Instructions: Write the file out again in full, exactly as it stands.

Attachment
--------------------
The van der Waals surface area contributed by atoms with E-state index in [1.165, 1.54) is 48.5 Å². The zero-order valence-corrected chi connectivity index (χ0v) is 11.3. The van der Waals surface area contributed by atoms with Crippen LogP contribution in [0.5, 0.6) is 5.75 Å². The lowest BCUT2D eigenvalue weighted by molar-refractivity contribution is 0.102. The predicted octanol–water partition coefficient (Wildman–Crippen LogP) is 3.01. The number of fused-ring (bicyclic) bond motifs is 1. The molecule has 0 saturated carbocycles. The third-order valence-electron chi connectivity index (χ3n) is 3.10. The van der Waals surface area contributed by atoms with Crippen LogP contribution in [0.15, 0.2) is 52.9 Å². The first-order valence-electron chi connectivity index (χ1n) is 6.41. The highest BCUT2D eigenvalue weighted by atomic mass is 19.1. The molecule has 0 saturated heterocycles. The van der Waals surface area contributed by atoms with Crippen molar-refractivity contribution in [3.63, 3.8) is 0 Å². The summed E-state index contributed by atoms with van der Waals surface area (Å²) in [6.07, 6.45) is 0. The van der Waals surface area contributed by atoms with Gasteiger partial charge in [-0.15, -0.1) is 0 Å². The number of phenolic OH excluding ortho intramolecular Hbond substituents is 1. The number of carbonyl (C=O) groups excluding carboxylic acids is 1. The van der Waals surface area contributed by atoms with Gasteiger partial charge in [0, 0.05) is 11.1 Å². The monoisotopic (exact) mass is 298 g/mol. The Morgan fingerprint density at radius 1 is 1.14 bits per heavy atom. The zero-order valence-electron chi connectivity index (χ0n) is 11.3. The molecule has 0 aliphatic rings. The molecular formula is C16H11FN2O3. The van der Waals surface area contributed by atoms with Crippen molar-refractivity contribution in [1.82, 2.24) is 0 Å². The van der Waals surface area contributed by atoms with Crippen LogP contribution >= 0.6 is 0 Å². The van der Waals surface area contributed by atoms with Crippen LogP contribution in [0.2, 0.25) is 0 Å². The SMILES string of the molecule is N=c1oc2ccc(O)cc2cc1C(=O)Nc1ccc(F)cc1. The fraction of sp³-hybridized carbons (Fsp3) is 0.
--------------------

The van der Waals surface area contributed by atoms with E-state index in [1.165, 1.54) is 48.5 Å². The zero-order valence-corrected chi connectivity index (χ0v) is 11.3. The van der Waals surface area contributed by atoms with Crippen LogP contribution in [0.5, 0.6) is 5.75 Å². The lowest BCUT2D eigenvalue weighted by molar-refractivity contribution is 0.102. The predicted octanol–water partition coefficient (Wildman–Crippen LogP) is 3.01. The number of fused-ring (bicyclic) bond motifs is 1. The molecule has 0 saturated carbocycles. The third-order valence-electron chi connectivity index (χ3n) is 3.10. The van der Waals surface area contributed by atoms with Crippen LogP contribution in [0.15, 0.2) is 52.9 Å². The first-order valence-electron chi connectivity index (χ1n) is 6.41. The highest BCUT2D eigenvalue weighted by atomic mass is 19.1. The molecule has 0 saturated heterocycles. The van der Waals surface area contributed by atoms with Crippen molar-refractivity contribution in [3.63, 3.8) is 0 Å². The summed E-state index contributed by atoms with van der Waals surface area (Å²) in [6.07, 6.45) is 0. The van der Waals surface area contributed by atoms with Gasteiger partial charge in [-0.15, -0.1) is 0 Å². The number of phenolic OH excluding ortho intramolecular Hbond substituents is 1. The number of carbonyl (C=O) groups excluding carboxylic acids is 1. The van der Waals surface area contributed by atoms with Gasteiger partial charge in [0, 0.05) is 11.1 Å². The monoisotopic (exact) mass is 298 g/mol. The Morgan fingerprint density at radius 1 is 1.14 bits per heavy atom. The zero-order valence-electron chi connectivity index (χ0n) is 11.3. The molecule has 0 aliphatic rings. The molecular formula is C16H11FN2O3. The van der Waals surface area contributed by atoms with Crippen molar-refractivity contribution in [1.82, 2.24) is 0 Å². The van der Waals surface area contributed by atoms with Crippen LogP contribution >= 0.6 is 0 Å². The van der Waals surface area contributed by atoms with Crippen LogP contribution in [0.2, 0.25) is 0 Å². The SMILES string of the molecule is N=c1oc2ccc(O)cc2cc1C(=O)Nc1ccc(F)cc1. The fraction of sp³-hybridized carbons (Fsp3) is 0.